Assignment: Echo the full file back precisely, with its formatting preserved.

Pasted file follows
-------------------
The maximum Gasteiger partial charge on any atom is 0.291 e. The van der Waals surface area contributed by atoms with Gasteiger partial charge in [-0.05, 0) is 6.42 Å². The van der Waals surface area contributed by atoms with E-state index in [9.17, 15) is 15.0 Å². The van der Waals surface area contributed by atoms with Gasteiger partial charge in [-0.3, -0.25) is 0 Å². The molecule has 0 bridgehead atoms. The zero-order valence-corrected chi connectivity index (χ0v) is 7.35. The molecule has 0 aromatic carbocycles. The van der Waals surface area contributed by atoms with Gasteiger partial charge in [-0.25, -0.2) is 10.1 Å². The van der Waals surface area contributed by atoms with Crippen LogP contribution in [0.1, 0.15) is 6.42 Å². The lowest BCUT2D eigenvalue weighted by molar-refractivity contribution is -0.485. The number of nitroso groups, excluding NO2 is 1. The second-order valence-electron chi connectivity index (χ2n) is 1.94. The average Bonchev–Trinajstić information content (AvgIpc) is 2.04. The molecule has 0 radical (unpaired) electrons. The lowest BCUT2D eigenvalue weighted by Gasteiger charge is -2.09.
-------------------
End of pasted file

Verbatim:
The maximum Gasteiger partial charge on any atom is 0.291 e. The van der Waals surface area contributed by atoms with Gasteiger partial charge in [-0.05, 0) is 6.42 Å². The van der Waals surface area contributed by atoms with E-state index in [9.17, 15) is 15.0 Å². The van der Waals surface area contributed by atoms with Gasteiger partial charge in [-0.3, -0.25) is 0 Å². The molecule has 0 bridgehead atoms. The zero-order valence-corrected chi connectivity index (χ0v) is 7.35. The molecule has 0 aromatic carbocycles. The van der Waals surface area contributed by atoms with Gasteiger partial charge in [-0.25, -0.2) is 10.1 Å². The van der Waals surface area contributed by atoms with Crippen LogP contribution in [0.1, 0.15) is 6.42 Å². The lowest BCUT2D eigenvalue weighted by molar-refractivity contribution is -0.485. The number of nitroso groups, excluding NO2 is 1. The second-order valence-electron chi connectivity index (χ2n) is 1.94. The average Bonchev–Trinajstić information content (AvgIpc) is 2.04. The molecule has 0 radical (unpaired) electrons. The lowest BCUT2D eigenvalue weighted by Gasteiger charge is -2.09.